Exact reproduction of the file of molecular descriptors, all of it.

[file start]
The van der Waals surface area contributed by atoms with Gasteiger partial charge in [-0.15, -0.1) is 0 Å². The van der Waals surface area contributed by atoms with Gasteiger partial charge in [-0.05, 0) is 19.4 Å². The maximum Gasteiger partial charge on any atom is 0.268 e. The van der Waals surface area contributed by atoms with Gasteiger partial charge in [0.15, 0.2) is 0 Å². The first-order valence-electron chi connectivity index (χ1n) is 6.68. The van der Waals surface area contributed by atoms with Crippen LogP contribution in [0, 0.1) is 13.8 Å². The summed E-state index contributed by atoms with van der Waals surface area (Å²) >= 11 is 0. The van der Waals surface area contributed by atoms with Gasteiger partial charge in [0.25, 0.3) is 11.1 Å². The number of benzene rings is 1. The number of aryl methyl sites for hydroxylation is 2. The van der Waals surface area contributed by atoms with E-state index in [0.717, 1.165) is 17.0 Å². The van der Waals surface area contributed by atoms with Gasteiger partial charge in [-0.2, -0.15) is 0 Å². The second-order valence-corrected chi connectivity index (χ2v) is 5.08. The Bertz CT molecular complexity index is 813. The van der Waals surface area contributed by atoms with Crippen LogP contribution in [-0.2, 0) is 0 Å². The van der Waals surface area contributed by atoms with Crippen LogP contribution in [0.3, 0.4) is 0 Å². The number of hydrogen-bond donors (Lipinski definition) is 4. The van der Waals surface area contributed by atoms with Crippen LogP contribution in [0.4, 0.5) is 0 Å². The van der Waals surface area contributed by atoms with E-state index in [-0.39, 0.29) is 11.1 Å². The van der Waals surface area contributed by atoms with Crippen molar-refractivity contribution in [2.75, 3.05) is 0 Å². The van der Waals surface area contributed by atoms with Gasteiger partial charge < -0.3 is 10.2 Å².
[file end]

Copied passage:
The van der Waals surface area contributed by atoms with Gasteiger partial charge in [-0.15, -0.1) is 0 Å². The van der Waals surface area contributed by atoms with Gasteiger partial charge in [-0.05, 0) is 19.4 Å². The maximum Gasteiger partial charge on any atom is 0.268 e. The van der Waals surface area contributed by atoms with Gasteiger partial charge in [0.15, 0.2) is 0 Å². The first-order valence-electron chi connectivity index (χ1n) is 6.68. The van der Waals surface area contributed by atoms with Crippen LogP contribution in [0, 0.1) is 13.8 Å². The summed E-state index contributed by atoms with van der Waals surface area (Å²) >= 11 is 0. The van der Waals surface area contributed by atoms with Gasteiger partial charge in [0.25, 0.3) is 11.1 Å². The number of benzene rings is 1. The number of aryl methyl sites for hydroxylation is 2. The van der Waals surface area contributed by atoms with E-state index in [0.717, 1.165) is 17.0 Å². The van der Waals surface area contributed by atoms with Gasteiger partial charge in [-0.2, -0.15) is 0 Å². The second-order valence-corrected chi connectivity index (χ2v) is 5.08. The Bertz CT molecular complexity index is 813. The van der Waals surface area contributed by atoms with Crippen LogP contribution in [-0.2, 0) is 0 Å². The van der Waals surface area contributed by atoms with Crippen LogP contribution in [0.3, 0.4) is 0 Å². The number of hydrogen-bond donors (Lipinski definition) is 4. The van der Waals surface area contributed by atoms with Crippen LogP contribution in [0.4, 0.5) is 0 Å². The van der Waals surface area contributed by atoms with E-state index in [-0.39, 0.29) is 11.1 Å². The van der Waals surface area contributed by atoms with Crippen molar-refractivity contribution in [2.75, 3.05) is 0 Å². The van der Waals surface area contributed by atoms with Gasteiger partial charge < -0.3 is 10.2 Å².